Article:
About Karen Dennison
Karen won the Indigo Dreams Collection Competition in 2011 resulting in the publication in 2012 of her first collection Counting Rain. Her second collection, The Paper House, was published by Hedgehog Poetry Press in Spring 2019. Karen is editor and publisher of the pamphlets Book of Sand, Blueshift (longlisted for the Saboteur Awards 2016) and Free-fall. As an artist, she collaborated with poet Abegail Morley on her pamphlet The Memory of Water. Karen is co-editor of Against the Grain Poetry Press.
Karen’s poems have been published in South, Orbis, The New Writer, Ink Sweat and Tears, South Bank Poetry, Artemis (poem commended in Second Light poetry competition 2013 and judged by Moniza Alvi), What the Dickens? Magazine, The Interpreter’s House, Obsessed with Pipework, Prole, Amaryllis, Under the Radar, the Mary Evans Poetry blog, the Poetry Shed, Agenda, Poetry Salzburg Review, The Frogmore Papers, The Lampeter Review, Corbel Contemporary Poetry Series, Antiphon, The Lake, Atrium, Now Then Word Life and in ten anthologies: poetry wivenhoe 2011, Heart Shoots, From the City to the Saltings, so too have the doves gone, The Chronicles of Eve, ornith-ology, Stone’s Throw, Full Moon & Fox Glove, Troubadour, and Towards the Light.
- Title: The Paper House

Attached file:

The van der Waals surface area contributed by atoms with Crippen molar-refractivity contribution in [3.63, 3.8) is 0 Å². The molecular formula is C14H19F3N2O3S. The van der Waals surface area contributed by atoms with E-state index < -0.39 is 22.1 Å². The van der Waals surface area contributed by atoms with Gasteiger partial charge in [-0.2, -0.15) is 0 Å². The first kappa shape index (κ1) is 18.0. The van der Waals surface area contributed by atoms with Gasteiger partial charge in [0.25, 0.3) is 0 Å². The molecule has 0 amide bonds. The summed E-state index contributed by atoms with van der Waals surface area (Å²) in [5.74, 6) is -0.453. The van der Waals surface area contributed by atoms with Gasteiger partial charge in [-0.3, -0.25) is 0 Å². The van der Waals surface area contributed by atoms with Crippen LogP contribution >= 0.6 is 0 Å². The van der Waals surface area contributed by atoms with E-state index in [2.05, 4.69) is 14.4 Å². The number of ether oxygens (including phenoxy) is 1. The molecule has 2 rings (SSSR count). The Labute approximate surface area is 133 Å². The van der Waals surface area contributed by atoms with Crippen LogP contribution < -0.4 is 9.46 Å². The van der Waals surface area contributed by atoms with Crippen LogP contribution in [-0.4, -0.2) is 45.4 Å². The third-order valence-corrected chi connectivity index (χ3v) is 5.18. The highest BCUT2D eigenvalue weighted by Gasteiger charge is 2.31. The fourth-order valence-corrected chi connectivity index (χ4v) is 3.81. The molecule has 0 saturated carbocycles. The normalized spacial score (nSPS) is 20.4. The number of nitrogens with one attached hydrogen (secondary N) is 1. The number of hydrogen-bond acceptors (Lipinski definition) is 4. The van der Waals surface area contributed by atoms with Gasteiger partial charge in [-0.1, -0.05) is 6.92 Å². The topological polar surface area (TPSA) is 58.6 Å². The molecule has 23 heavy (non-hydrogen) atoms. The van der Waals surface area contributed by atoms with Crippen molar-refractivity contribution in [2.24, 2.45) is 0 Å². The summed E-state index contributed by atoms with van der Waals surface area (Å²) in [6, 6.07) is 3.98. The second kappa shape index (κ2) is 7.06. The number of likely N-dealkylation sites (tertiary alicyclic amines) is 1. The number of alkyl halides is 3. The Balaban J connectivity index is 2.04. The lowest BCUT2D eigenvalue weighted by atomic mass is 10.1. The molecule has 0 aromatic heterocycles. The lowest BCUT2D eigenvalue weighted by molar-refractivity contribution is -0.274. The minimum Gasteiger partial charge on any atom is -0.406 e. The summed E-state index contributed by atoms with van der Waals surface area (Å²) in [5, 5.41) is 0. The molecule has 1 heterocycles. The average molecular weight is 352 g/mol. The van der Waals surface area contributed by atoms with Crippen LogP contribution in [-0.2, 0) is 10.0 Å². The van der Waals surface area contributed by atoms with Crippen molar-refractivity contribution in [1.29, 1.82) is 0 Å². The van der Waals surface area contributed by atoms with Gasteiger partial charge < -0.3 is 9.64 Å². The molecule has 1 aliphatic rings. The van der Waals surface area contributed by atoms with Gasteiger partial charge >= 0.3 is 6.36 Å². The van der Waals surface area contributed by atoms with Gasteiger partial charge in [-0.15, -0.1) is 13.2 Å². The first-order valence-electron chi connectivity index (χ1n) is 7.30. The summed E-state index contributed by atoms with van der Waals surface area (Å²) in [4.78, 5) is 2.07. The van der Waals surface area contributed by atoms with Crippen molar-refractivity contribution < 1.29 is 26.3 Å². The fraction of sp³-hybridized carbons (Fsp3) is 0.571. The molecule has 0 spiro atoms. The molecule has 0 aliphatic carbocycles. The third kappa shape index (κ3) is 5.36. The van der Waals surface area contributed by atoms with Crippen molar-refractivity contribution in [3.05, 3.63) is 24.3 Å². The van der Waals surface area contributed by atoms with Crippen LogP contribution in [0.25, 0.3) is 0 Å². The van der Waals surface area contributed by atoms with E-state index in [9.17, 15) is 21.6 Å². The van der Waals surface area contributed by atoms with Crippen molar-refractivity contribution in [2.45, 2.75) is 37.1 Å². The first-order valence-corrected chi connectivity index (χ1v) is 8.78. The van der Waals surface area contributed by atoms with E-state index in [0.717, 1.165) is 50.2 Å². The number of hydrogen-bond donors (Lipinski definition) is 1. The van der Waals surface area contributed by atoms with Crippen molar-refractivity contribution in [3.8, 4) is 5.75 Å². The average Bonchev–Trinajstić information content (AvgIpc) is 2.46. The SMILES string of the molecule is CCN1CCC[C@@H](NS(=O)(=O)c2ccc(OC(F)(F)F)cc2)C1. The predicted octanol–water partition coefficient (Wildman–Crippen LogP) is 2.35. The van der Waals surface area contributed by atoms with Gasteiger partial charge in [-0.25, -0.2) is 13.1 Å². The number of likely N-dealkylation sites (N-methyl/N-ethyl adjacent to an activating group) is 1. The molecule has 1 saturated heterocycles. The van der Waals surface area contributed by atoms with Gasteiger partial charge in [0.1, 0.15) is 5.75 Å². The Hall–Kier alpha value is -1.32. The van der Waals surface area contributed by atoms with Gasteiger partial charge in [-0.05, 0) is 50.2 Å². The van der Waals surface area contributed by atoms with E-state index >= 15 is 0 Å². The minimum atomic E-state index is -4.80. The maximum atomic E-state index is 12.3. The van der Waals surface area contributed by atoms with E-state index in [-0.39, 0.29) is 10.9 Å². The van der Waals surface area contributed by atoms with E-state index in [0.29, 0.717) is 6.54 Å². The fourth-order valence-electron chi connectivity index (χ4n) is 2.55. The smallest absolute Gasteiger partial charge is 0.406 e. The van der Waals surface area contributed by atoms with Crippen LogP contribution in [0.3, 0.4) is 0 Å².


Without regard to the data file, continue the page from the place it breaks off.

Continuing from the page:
- ISBN: 978-1916480698
- Pages: 64
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‘Bright with startling sensory details, these are poems in which bodies, buildings and lives stand in for each other; poems of sheds, outbuildings and the paper houses of memory. Karen Dennison’s writing is playful with time, speaking the voices of those who were never given the chance to speak, mining the depths of family and inheritance as well as the brutality of loss. These are moving, wise poems, poems in which the reader becomes “a traveller / returning home to find a house familiar / yet strange.”‘ Suzannah Evans
‘“In my hands there are scraps of sky and sea”, writes Karen Dennison in the title poem, as she hands them over to the reader for a look. The Paper House flickers with poems that snatch at your memory. They are an accumulation of sharp snapshots pasted on a sheet to create a whole that is intricate and lingering. Dennison guides you with sensitive mastery through a glass where interiors are wild landscapes, and the sky a misbehaving memory. The journey is well worth it.’ Claire Trévien